The Mamelodi Initiative – An Experiment in Grassroots Education Reform

RICHARD KELLEY, 2009 LEGACY AWARDEE & JUNTO MEMBER, TEACHING ABROAD - The Mamelodi Township of South Africa is home to more than 1 million people. Set up by the then apartheid government, Mamelodi was designated as a blacks-only area. Today, Mamelodi residents are still almost exclusively black South Africans. Many people in the township still live in temporary housing with no electricity and no running water. The township struggles with issues of crime, violence, HIV, educational inequality, and severely high unemployment rates.

However, when I entered the Mamelodi community in 2010, all I saw was amazingly kind-hearted people and learners with untapped potential. I found myself with an opportunity every Creativity Foundation Legacy Winner desires: a year of unstructured time to creatively engage in my passion (for me, educational inequalities in low-income and disadvantaged communities).

Fortunately, I did not come to Mamelodi completely unequipped. My experiences from the Phillips Brooks House Association at Harvard and a few key connections would make beginning my work possible. The Director of the University of Pretoria campus in Mamelodi introduced me to the staff of the Mae Jemison Reading Room, a collaborative project between the US Embassy and the university. Through this embassy, I began my work with high school students from across the township.

Not having a plan, I figured that the best people to ask for input about what learners needed were the learners themselves. Three projects were put in to motion: computer literacy courses, sports programming, and a young men’s group (to compliment the young women’s group already in place). I must say, if someone had asked me what I would be doing in Mamelodi, none of these things would have made the list (I am especially bad at sports), but I guess that’s what happens when you ask for input. While all these projects were (and continue to be) successful, the computer literacy course surprised me most. While the course had room for 30 people, I expected about 20 for the first time (and would have been happy to meet my goal!). Instead, the course was enrolled at 35 learners and a waitlist of another 30 also existed! The courses for this semester are already full (even though they start in a month) and people are constantly asking for more classes.

One of the largest endeavors undertaken by what I have started to collectively call The Mamelodi Initiative was the summer program for rising 8th graders. Approximately 100 learners attended the two-week program focusing on study skills for success in high school. The program incorporated 25 college volunteers from South Africa and the United States. One of my favorite memories from the program was one learner’s comment: “I wish this was real school. I actually pay attention here.“ The program will continue this March as an after school program which will be staffed by University of Pretoria education students, and US students will be back again to run a winter program with the same youth!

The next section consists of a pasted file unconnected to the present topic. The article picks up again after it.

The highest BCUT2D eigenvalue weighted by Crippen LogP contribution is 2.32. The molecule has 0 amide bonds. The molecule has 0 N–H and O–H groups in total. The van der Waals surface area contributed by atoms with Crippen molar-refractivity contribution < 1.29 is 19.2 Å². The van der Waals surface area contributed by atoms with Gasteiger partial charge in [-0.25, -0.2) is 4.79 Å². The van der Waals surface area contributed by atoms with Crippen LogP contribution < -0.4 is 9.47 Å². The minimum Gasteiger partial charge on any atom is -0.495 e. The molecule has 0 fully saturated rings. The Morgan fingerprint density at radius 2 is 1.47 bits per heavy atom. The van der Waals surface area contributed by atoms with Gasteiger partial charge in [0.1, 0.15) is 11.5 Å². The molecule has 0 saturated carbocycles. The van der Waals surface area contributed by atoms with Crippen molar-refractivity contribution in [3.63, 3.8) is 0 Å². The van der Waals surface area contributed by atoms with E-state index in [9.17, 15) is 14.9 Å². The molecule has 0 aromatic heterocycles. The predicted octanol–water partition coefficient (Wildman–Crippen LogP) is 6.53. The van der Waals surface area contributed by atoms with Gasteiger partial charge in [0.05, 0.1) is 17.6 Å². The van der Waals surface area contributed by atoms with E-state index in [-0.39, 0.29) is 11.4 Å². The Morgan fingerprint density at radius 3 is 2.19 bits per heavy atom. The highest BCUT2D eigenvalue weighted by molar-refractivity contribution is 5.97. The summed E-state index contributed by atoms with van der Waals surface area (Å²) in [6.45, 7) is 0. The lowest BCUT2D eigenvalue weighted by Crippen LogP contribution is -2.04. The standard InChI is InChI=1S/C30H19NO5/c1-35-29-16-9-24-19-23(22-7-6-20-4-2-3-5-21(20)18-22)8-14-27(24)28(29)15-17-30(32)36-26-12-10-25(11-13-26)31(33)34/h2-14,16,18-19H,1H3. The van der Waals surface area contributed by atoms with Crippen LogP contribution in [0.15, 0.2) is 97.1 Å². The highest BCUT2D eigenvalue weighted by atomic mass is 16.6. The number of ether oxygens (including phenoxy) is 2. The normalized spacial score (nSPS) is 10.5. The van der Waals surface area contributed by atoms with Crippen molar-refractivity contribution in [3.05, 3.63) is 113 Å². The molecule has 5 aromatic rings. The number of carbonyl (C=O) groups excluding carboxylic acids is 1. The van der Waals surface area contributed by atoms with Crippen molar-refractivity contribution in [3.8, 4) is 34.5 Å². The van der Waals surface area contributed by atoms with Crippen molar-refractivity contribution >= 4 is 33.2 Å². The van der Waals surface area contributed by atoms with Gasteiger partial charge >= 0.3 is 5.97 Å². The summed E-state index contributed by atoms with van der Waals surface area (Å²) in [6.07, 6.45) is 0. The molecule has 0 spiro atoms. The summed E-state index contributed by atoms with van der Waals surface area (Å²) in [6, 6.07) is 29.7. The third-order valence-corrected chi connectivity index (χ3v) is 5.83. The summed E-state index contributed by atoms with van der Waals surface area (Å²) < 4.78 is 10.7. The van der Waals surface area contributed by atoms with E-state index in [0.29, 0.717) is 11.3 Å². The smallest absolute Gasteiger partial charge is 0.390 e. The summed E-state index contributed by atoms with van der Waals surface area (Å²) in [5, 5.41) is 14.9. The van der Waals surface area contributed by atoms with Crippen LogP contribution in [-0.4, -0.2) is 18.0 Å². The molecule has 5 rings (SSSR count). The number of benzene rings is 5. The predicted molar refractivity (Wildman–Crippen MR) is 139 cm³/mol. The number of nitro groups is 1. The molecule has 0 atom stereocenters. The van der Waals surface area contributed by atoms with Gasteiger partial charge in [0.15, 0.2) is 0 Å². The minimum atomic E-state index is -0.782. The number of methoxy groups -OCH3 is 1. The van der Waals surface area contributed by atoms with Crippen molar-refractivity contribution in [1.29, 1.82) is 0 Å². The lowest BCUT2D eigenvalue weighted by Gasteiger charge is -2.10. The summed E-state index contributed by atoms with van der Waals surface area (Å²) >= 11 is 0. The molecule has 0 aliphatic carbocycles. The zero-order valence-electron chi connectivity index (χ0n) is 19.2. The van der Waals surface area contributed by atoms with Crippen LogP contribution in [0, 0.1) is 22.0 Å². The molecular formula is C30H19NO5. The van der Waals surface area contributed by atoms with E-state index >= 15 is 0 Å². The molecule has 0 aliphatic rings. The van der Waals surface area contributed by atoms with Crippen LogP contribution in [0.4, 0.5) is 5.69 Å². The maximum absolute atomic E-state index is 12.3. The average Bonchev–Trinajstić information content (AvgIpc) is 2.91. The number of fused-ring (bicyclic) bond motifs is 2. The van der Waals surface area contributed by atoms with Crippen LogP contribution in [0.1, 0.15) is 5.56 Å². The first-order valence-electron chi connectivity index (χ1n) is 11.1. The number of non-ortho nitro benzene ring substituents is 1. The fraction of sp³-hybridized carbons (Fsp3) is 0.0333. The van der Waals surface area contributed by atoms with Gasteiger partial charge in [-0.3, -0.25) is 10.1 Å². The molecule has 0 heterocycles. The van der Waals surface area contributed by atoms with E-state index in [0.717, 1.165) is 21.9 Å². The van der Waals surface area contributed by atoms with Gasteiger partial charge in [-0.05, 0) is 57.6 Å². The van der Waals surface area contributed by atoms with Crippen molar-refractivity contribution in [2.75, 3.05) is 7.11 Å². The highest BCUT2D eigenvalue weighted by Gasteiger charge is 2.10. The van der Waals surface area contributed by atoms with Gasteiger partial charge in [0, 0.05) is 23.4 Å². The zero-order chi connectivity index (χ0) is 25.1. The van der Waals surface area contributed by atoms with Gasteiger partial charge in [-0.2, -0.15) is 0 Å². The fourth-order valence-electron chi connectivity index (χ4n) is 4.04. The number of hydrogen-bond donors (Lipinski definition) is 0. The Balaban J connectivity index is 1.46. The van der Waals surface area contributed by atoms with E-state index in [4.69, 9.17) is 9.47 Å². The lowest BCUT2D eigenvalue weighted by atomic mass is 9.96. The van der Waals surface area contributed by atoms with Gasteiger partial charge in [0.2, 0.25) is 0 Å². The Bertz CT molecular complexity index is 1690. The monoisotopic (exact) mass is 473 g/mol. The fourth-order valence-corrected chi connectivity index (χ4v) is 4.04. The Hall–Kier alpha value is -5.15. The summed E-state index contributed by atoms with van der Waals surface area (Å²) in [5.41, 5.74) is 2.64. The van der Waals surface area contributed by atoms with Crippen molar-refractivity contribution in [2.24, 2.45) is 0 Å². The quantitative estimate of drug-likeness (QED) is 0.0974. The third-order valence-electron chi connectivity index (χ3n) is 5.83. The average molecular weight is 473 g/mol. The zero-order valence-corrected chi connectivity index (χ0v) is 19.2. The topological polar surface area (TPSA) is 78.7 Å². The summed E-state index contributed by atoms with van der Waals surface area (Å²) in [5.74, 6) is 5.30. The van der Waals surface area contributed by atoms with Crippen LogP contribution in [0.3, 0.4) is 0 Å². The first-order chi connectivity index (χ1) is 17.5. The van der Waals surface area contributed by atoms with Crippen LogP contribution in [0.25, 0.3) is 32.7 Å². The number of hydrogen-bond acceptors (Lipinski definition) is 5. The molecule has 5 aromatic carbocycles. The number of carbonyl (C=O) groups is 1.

The work I have done here has consistently focused on building strong partnerships. These partnerships with the University of Pretoria, the US Embassy, local schools, churches, and Campus Crusade for Christ have lead to a powerful team working towards the same goal of combating education inequality in this township. This project has gone from one person lost in Mamelodi to more than 300 volunteers participating in the Initiative serving more than 500 youth from the community.

This experience has been a truly humbling one, but it would be unrealistic to say the experience has anything but just started. The Mamelodi Initiative has relied on the creativity of Mamelodi youth, community movers and shakers, and people who quite simply just care. Through this creativity, piece-by-piece, we are creating opportunities to support better academic performance, more career choices, and enhanced life opportunities.

With the tagline: “Learn. Grow. Dream. Achieve.“, this movement is only beginning. In fact, college access is the next step! Informally starting this semester with Matric learners from various high schools, I hope that the program can be formalized in the coming year!


Richard is former president of Harvard’s Philips Brooks House Association and a 2009 Legacy Prize Winner. He currently serves on the Creativity Foundation’s Junto.